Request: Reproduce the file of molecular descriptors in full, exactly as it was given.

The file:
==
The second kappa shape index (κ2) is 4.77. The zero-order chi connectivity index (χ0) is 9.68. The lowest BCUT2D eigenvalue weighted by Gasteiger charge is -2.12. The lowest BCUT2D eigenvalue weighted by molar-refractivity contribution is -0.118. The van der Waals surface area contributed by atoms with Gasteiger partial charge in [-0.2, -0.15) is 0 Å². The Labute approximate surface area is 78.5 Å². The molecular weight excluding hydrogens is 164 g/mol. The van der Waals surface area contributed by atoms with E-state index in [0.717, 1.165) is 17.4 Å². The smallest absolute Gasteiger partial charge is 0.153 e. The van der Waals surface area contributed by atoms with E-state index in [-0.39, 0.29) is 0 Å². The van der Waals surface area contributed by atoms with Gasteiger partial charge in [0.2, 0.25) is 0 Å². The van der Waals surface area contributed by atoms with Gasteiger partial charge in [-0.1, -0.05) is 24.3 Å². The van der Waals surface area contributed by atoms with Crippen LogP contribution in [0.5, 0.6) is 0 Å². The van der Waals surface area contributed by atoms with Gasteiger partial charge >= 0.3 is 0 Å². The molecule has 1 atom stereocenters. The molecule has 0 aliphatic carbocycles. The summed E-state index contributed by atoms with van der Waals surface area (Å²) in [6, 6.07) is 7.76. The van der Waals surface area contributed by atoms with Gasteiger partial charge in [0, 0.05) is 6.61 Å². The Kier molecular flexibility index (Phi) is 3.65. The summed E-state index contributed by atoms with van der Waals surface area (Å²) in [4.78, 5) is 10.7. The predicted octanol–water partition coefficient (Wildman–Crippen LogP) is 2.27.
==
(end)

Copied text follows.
The second kappa shape index (κ2) is 4.77. The zero-order chi connectivity index (χ0) is 9.68. The lowest BCUT2D eigenvalue weighted by Gasteiger charge is -2.12. The lowest BCUT2D eigenvalue weighted by molar-refractivity contribution is -0.118. The van der Waals surface area contributed by atoms with Gasteiger partial charge in [-0.2, -0.15) is 0 Å². The Labute approximate surface area is 78.5 Å². The molecular weight excluding hydrogens is 164 g/mol. The van der Waals surface area contributed by atoms with E-state index in [0.717, 1.165) is 17.4 Å². The smallest absolute Gasteiger partial charge is 0.153 e. The van der Waals surface area contributed by atoms with E-state index in [-0.39, 0.29) is 0 Å². The van der Waals surface area contributed by atoms with Gasteiger partial charge in [0.2, 0.25) is 0 Å². The van der Waals surface area contributed by atoms with Gasteiger partial charge in [-0.1, -0.05) is 24.3 Å². The van der Waals surface area contributed by atoms with Crippen LogP contribution in [0.5, 0.6) is 0 Å². The van der Waals surface area contributed by atoms with Gasteiger partial charge >= 0.3 is 0 Å². The molecule has 1 atom stereocenters. The molecule has 0 aliphatic carbocycles. The summed E-state index contributed by atoms with van der Waals surface area (Å²) in [6, 6.07) is 7.76. The van der Waals surface area contributed by atoms with Gasteiger partial charge in [0, 0.05) is 6.61 Å². The Kier molecular flexibility index (Phi) is 3.65. The summed E-state index contributed by atoms with van der Waals surface area (Å²) in [4.78, 5) is 10.7. The predicted octanol–water partition coefficient (Wildman–Crippen LogP) is 2.27.